Excuse me, Sir, but what does this job have to do with anything?

I was 17 years old and counting all the cash in a small suburban bank vault.  Before that I was running the days' receipts on a desk size proof machine.  And the day before that, I was in the loan department posting note payments.  Through my high school Distributive Education program I landed a great job at the bank and best of all, I landed a mentor like I've never known since.  Mr. McGuire was VP Operations, and made certain that I worked in every facet of the bank and knew how they interconnected.  He put so much trust in me and in turn I worked very hard to absorb every lesson.

Only two years before, I was sacking groceries at our local Belden's Supermarket.  This was probably the primo job for a teen since we were paid a dollar for every hour we worked.  If we developed a friendly personality and had half a memory we knew the big tippers and how they liked their groceries bagged.  Believe it or not, that trait right there could net a good sacker another dollar an hour in tips alone.  My boss, Mr. Atkinson liked me and my older brother - we both worked there.  We were good, honest and most of all reliable when he called us for extra help.  We worked hard, learned the merchandise, and could stock, sack groceries, and on busy days we could run a cash register faster than most adults could spin a slot machine.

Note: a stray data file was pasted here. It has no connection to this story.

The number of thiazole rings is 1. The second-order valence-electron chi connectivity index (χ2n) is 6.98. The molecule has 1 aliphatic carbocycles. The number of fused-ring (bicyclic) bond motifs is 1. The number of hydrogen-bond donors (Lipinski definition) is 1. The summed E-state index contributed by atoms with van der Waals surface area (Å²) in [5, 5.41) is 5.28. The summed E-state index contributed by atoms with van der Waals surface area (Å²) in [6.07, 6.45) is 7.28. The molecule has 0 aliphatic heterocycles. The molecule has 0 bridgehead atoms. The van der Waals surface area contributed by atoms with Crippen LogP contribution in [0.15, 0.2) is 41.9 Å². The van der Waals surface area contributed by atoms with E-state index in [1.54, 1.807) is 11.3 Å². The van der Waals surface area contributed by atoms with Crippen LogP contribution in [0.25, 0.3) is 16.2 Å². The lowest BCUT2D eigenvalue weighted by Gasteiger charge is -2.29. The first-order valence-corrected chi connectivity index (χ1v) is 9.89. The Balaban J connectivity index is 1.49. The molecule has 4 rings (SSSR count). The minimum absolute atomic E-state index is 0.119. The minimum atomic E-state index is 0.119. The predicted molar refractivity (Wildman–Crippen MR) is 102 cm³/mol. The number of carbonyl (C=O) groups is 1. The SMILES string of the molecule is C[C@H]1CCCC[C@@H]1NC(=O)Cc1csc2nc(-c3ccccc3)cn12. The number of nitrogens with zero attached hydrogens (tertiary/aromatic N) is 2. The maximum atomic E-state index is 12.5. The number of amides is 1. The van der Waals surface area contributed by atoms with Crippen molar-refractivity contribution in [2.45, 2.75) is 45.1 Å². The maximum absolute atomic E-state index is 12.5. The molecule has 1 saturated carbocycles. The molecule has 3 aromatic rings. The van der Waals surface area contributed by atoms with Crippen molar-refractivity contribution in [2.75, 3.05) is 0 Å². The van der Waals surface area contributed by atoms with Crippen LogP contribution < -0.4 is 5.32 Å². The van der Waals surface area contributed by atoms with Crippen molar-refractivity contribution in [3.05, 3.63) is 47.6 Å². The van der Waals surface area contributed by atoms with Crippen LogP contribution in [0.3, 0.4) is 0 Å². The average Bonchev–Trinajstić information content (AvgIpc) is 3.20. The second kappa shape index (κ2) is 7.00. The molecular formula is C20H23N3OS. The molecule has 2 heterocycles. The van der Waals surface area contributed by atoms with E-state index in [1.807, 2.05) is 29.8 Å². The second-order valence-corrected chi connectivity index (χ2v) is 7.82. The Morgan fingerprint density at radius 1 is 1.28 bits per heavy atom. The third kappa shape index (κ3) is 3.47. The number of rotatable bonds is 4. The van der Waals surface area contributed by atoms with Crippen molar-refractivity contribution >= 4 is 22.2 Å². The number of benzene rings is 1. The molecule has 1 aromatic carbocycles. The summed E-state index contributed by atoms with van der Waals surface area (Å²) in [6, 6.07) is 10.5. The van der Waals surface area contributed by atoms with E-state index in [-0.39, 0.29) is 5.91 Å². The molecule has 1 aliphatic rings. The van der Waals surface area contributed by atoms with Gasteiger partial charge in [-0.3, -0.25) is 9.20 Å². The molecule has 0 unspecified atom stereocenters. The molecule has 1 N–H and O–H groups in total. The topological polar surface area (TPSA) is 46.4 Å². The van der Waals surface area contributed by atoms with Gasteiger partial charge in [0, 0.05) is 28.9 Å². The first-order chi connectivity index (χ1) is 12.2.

Truth be known, I was a future Architect destined to become self employed at age 23.  For years I relied on my quick wit and personality, honed while sacking groceries, to win clients and my 2 1/2 years in banking to keep me out of financial trouble.  Most of all, Mr. Atkinson's understanding of staff management and instilling loyalty andMr. McGuire's lessons in work ethics and process served me very well throughout my professional career.

Even our earliest jobs can, in some ways, prepare us for our professional lives that lie ahead.  These lessons embed themselves in our young DNA and seem to stick with us for a lifetime.  It's a good thing they do.

Flash forward 45 years and I am still learning.  I learn from clients, from my employees, my consultants and my friends.  Here is the fun part - now I'm teaching and mentoring by sharing my experiences with others and encouraging excellence through a scholarship program for young talented students at University of Houston College of Architecture and Design.   Now I'm someone else's Joe Atkinson or Bill McGuire.

If I can help you gain a better understanding of your staff, what they need, or how to cultivate loyalty and success at your firm, give me a call.  A lot can be learned over a cup of coffee.

William M. Burwell is a retired Architect and Interior Designer whose career focused on corporate interior architecture in sole proprietorships, and partnerships from 9 to 120 staff.  Bill retired in 2014 and began Burwell Consulting a Firm Marketing and Management Consulting firm, to share the wisdom and experience of those 45 years   Bill writes articles sharing his experience in four keystone practice areas:  Marketing, Design, Project Management and Practice Management.  He graduated from the University of Houston College of Architecture in 1971 and now serves the College on the Dean's Committee on Excellence. Check him out at www.burwell-consulting.com